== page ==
Werner Training - Looking For Opinions

Topic 723 | Page 1

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Deborah P.'s Comment
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Hello all. I am new on here but I have an issue that I would like to submit and see what you all might think. I start orientation with Werner Enterprises this week and was going to go out with my trainer starting today. I met her and she looked terrible. She looked unbathed and had a beard (yes she had a beard) and mustache of serious growth. Her truck had trash all over it and she had to clean space to accommodate for me and my stuff. I realize that out on the road you and the truck get kinda lived in but she was waiting for 6 hours on a load yesterday and got to the Werner terminal last night and then heard from her about 10 am. She could have took out the trash at least. Then I find out we were waiting for a load to Laredo, Tx so she could get new tires put on the truck. Why did we have to go to Laredo when we were already at the terminal and they had tires to put on the truck? That didn't make sense to me.

Since I was going to be driving to Laredo I started think....if the truck had bad tires just how bad are they? The truck did not pass the inspection so what else was wrong? What if I had a blowout and was stranded on the road? Since I am a newbie just out of school I don't know my trainer or my dispatcher or Werner. I don't know where the truck has traveled or how long the tires had been on the truck. She did not bother to produce for me the pre-trip or post-trip inspection for me to see what, if any, issues there are from the past and what had been fixed. I did not feel safe driving a truck that was not road ready. According to the orientation classes as well as driving school classes if you don't feel safe in the truck you shouldn't drive it until it was fixed. That is what I told my dispatcher. I refused to go until the truck passed inspection and I could see the inspection sheet. She of course, acted like I was was being unreasonable. We are talking about my life here with strangers and a big rig. What is your opinion on this? Was I just being a wimpy newbie or what? I really was so excited about getting to drive. I love driving. This was really shocking to me though. Let me know what you think.

Terminal:

A facility where trucking companies operate out of, or their "home base" if you will. A lot of major companies have multiple terminals around the country which usually consist of the main office building, a drop lot for trailers, and sometimes a repair shop and wash facilities.

BMI:

Body mass index (BMI)

BMI is a formula that uses weight and height to estimate body fat. For most people, BMI provides a reasonable estimate of body fat. The BMI's biggest weakness is that it doesn't consider individual factors such as bone or muscle mass. BMI may:

  • Underestimate body fat for older adults or other people with low muscle mass
  • Overestimate body fat for people who are very muscular and physically fit

It's quite common, especially for men, to fall into the "overweight" category if you happen to be stronger than average. If you're pretty strong but in good shape then pay no attention.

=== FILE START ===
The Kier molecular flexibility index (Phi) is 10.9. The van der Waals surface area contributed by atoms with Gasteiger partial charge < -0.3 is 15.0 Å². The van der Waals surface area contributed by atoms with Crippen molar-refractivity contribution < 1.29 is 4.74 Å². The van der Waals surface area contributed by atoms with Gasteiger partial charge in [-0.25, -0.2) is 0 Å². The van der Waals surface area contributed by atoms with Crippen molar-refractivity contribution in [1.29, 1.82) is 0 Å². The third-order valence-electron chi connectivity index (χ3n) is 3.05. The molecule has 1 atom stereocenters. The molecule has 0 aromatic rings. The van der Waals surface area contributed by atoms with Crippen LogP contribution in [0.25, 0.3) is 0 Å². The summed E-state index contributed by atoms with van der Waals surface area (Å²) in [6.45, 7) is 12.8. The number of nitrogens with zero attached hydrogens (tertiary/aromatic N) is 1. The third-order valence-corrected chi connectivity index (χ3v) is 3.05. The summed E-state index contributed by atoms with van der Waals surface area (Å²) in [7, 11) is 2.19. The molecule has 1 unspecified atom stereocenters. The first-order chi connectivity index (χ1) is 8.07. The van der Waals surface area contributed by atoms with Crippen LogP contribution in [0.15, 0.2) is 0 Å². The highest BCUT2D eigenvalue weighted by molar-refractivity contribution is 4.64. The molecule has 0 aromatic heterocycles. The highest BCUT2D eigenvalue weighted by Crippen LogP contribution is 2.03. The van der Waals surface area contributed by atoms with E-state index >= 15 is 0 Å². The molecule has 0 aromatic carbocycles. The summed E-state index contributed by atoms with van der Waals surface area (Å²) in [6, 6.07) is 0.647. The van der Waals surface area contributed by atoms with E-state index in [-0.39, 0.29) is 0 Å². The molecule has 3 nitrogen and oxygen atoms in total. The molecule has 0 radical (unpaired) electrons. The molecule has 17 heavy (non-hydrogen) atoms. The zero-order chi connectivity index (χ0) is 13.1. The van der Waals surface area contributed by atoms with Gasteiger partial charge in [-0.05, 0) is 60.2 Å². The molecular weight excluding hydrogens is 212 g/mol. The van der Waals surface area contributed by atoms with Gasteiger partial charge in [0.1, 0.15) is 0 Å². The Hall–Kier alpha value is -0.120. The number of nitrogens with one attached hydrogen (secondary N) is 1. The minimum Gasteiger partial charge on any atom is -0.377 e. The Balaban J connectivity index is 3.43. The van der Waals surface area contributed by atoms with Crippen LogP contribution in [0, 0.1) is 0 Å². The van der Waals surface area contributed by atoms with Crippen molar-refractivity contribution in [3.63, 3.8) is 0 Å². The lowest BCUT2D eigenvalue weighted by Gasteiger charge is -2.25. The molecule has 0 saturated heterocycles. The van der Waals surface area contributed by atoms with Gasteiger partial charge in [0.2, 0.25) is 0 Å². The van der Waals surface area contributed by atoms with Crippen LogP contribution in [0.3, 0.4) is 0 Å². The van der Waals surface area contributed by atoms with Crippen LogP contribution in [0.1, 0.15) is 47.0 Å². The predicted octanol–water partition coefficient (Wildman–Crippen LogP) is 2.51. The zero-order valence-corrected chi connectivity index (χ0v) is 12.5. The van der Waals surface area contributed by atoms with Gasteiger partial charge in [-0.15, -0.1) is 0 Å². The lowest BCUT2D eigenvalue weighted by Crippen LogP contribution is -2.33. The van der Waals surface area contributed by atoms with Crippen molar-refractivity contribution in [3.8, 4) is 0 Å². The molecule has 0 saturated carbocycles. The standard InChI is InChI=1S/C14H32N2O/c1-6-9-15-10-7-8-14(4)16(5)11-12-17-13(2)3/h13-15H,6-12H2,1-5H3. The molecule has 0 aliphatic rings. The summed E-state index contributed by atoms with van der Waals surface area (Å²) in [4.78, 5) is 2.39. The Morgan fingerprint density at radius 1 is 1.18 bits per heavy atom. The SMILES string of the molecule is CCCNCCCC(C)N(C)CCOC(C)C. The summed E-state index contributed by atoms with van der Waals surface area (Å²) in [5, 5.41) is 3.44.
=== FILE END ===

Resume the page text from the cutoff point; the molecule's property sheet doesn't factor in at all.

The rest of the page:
Dispatcher:

Dispatcher, Fleet Manager, Driver Manager

The primary person a driver communicates with at his/her company. A dispatcher can play many roles, depending on the company's structure. Dispatchers may assign freight, file requests for home time, relay messages between the driver and management, inform customer service of any delays, change appointment times, and report information to the load planners.
Dave D. (Armyman)'s Comment
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I am checking Werner's "scores" right now...

All scores below 55%, which is good. They lower the percentage, the better.

Dave

guyjax(Guy Hodges)'s Comment
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Changing the tires out does not mean they are bad. It only means its time to get them changed out. Simple as that. Changing out the tires is basic maintenance BEFORE they get bad. So yes you over reacted about the tires.

Since Werner has elogs its easy to look at past present trip and post trip inspections. Look in the computer. Its pretty simple. Since you said you was at a main terminal that means they have a shop. You could have went into the shop and asked about the history of the truck but instead flat out refused to drive without considering all you options. Drivers hate having to deal with problems with the truck and most get items fixed as soon as they can. Since the only thing that needed fixing was the tires that is all that was done.

And since you said you were going to be driving to Larado that means you would need to do a pretrip on the truck so you would know that it was safe to drive but instead you refused to drive truck that YOU personally have to check out before you drive it therefore YOU would have known the truck was safe.

Tires blowout on the road everyday. Its not a big issue. If it happens you get a hold of the company and they send someone out to change it. Now that I thought was common sense. Just because the tires failed the inspection does not mean the truck did. During inspections the entire truck is looked at. Not just the tires. If the tires are the only thing that needs to be fixed then that is all that is fixed.

You are new to trucking and I know you do not know a lot but do not take a hard line stance on everything because it will get you no where fast.

Elog:

Electronic Onboard Recorder

Electronic Logbook

A device which records the amount of time a vehicle has been driven. If the vehicle is not being driven, the operator will manually input whether or not he/she is on duty or not.

Elogs:

Electronic Onboard Recorder

Electronic Logbook